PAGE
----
U.S. Immigration and Customs Enforcement (ICE) issued thousands of Form I-9 audit notices this summer. As ICE worksite enforcement continues to increase, California employers need to keep in mind state requirements when served with a Form I-9 audit notice.
California’s Immigrant Worker Protection Act has been in effect since January 2018 and, even though the Department of Justice challenged the law, California employers have several notice obligations when facing an ICE audit/inspection.
Upon receiving an ICE audit/inspection notice, employers must post a notice to all current employees informing them of the federal inspection of Forms I-9 or other employer records within 72 hours of receiving the notice.
The notice must also be given to the collective bargaining representative, if any. Additionally, employers must provide, upon request, a copy of the federal notice of inspection to the requesting employee.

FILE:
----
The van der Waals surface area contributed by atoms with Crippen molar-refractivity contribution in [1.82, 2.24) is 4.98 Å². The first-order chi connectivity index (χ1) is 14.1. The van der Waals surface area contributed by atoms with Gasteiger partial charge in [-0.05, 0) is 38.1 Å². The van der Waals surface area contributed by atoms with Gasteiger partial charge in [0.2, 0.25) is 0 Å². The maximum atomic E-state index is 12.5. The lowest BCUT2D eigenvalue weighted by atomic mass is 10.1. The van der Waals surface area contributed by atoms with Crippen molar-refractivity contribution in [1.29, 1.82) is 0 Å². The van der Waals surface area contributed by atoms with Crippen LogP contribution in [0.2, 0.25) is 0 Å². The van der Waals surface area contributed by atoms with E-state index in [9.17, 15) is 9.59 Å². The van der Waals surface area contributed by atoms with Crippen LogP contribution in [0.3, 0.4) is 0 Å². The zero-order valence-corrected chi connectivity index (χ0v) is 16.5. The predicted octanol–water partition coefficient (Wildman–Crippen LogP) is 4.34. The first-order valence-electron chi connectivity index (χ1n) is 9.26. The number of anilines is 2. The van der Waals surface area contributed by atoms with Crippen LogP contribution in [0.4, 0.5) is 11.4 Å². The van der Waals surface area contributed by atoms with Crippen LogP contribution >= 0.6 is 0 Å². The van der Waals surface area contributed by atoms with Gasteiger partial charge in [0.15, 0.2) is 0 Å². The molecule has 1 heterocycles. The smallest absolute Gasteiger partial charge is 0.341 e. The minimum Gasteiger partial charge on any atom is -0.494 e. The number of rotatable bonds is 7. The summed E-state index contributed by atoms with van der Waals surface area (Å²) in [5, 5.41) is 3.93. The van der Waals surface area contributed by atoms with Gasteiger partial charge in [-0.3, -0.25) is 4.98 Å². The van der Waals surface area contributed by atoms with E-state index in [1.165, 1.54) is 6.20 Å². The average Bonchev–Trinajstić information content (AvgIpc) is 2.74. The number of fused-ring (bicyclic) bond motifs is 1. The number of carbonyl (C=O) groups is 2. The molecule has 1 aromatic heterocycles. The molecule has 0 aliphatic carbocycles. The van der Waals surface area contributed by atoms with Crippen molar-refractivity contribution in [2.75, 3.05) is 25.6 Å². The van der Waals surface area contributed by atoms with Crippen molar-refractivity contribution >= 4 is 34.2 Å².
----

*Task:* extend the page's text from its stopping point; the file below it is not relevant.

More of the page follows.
Once the inspection is over and within 72 hours of receiving the inspection results, employers must provide a copy of the results and a written notice of the employer’s and employee’s obligations arising from the inspections to each “affected employee,” meaning employee identified by the inspection results as potentially lacking work authorization or having deficient documents.
The notice must relate only to the affected employee and, if possible, must be hand delivered at the workplace. If hand delivery is impossible, the notice must be delivered by mail and/or email. Unions also have the right to receive notices.
Employers can be fined between $2,000 and $10,000 for each violation of the notice requirements. Additionally, both state and federal law impose fines and penalties for failing to comply with other worker authorization requirements.
The Labor Commissioner developed a template to meet the posting requirement. Employers can use the Notice to Employees: Government Inspection of Employment Eligibility Records and Notice to Employees: Government Inspection of Employment Eligibility Records – Spanish.
Employers need to make sure they are ready to meet all notice requirements — the 72-hour timeframes are short and standardized processes will help employers meet their compliance obligations. Employers should consult with legal counsel if they have any questions or concerns.